9am on 23 March finds me crossing the river along Ponte alle Grazie to Via de’ Bardi, a long, dark narrow street of tall palazzi where, at No. 1r, I enter an unremarkable building to take a morning walk in the Giardino Bardini, which stretches up the terraced hillside behind. The Judas trees are in bloom: deep magenta flames, all the more striking against the pale, soft greys and greens of early Spring. The first white Banksia roses catch the morning sun, a row of bluebells and another of pink geraniums (the delicate sort that I first saw creating subtle pools of colour under the trees in the garden of Delacroix’s house, in Paris). There are also Bergenias in flower, a deep plum colour, different from the candy pink I’m used to in England and green tufts of what may be Armeria Marittima, though they have not flowered yet. 
A few hours ago, when I set out from home in the centre of Florence to take my son, Marco to school, it was bitterly cold, but here on these terraces, facing towards Fiesole and the sunrise, the sun has had a good few hours to penetrate and it is pleasant enough to sit on a sun-warmed stone bench and listen to the birdsong. A piece of paper under a roof tile beside me contains a message : “Mom – I got cold and went to sit inside XOXO”. These unknown visitors must have come in the afternoon, for this is a morning place, just as the Knight’s Garden at Boboli is for the afternoon: it gets the full benefit of the late sun until the gardens close. Knowing such subtle but important differences is what distinguishes you as a resident of this city, rather than someone just passing through with limited time at her disposal.
The other day there was snow on the hillsides of Fiesole and up at Piazzale Michelangelo and there would have been no thought of lingering here. But now, in the sun, with the trickle of water from the fountains, the city’s roof-tops so close you feel you could touch them, but insulated from the bustle and traffic, it is a timeless world, full of joyful expectancy. Invisible gardeners have been at work: there are neat rows of well-tended bedding plants in the freshly dug soil, showing that in the coming months there will be begonias, irises and hydrangeas in flower.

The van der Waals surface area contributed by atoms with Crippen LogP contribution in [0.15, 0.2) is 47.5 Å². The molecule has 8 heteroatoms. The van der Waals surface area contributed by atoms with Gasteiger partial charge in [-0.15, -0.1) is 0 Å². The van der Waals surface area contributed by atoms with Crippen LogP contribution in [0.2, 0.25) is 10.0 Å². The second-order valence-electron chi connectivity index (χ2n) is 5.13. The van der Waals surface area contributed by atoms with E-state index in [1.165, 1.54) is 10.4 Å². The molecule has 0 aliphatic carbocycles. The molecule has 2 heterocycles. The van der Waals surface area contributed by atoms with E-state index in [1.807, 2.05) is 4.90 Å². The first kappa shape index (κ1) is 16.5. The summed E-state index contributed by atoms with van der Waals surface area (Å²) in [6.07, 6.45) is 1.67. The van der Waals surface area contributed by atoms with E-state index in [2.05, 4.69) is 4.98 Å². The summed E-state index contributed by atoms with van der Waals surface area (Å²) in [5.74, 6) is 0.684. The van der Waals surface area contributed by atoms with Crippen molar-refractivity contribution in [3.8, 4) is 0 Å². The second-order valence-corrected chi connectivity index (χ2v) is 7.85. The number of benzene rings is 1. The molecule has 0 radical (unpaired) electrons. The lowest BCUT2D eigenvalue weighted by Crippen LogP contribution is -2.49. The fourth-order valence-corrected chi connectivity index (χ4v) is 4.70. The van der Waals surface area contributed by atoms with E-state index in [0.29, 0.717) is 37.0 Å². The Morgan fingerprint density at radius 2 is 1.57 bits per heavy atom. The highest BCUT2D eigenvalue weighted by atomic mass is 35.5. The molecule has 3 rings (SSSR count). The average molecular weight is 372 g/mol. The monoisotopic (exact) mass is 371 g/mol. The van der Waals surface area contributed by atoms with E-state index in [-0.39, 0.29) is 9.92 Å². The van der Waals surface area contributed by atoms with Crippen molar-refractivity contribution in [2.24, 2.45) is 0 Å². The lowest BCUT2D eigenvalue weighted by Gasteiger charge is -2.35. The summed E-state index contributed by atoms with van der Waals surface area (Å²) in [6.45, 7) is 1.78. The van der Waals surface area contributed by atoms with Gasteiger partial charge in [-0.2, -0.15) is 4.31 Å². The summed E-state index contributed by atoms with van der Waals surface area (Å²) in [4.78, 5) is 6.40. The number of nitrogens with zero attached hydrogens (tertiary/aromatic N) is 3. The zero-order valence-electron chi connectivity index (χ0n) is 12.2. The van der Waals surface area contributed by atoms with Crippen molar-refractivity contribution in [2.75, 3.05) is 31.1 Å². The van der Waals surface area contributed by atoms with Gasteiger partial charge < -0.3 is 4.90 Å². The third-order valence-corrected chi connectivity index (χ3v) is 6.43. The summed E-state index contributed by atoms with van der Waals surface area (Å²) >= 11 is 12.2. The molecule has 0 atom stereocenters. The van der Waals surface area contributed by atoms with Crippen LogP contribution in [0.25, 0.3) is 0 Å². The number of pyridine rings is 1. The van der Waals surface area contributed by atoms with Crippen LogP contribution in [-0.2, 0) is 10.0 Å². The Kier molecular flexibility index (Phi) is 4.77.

These gardens offer a seductive combination of formal structure, time-worn beauty and mysterious wilderness. A central axis lined with irises dissects the hill and gravel paths with rows of flowers leading to walled fountains radiate out from it. There are stone and terracotta urns and crumbling statues on low walls that frame shifting views over the city as you walk up the hill. Other paths curve up the slopes. One slope is covered with cypress and holm oak and has violet blue speedwell and laurel growing freely in their shade. There is a field with daffodils and buttercups growing among the tall grasses and young ornamental cherry trees just beginning to blossom dotted among
them. Only I and a black and white cat are here to enjoy this moment. The cat rolls around in the gravel, stretches itself in the sun and follows me up the steep hill. There are espaliered apple and pear trees against terrace walls. Climbing roses have also been trained against the walls and their labels promise that they will flower as apricot yellow “Crépuscule” and “William Robinson”. So the garden provides food for the mind and the imagination suggesting future pleasures: apricot roses against grey stone. Higher up there is a long pergola covered in climbing wisteria over a row of hydrangea bushes. At present the wisteria is just an unkempt corridor of gnarled grey trunks and branches, but I can imagine the splendours to come when it is in flower. There will be a mass of lilac lanterns spilling over your head as you walk through; the dappled light that filters down will just touch the glowing hydrangeas and through this curtain of colour you will be able to look down upon the golden, red roofed city. 
There is more to see at this season: sweet scented old roses planted amongst silvery olive trees; scarlet and white camellias behind the Belvedere; hellebores flowering by a winding stream, but overall there is a sense of preparation for those heady days in April and May when azaleas, roses, irises, wisteria, peonies and hydrangeas compete for our attention in the city’s public gardens: the Giardino delle Rose below Piazzale Michelangelo, the Giardino dell’Iris to the side of the Piazzale, Boboli Gardens and the Giardino Bardini and we remember that the original name for this city is “Fiorenza”: the Flowering City.

Rea Stavropoulos April 2007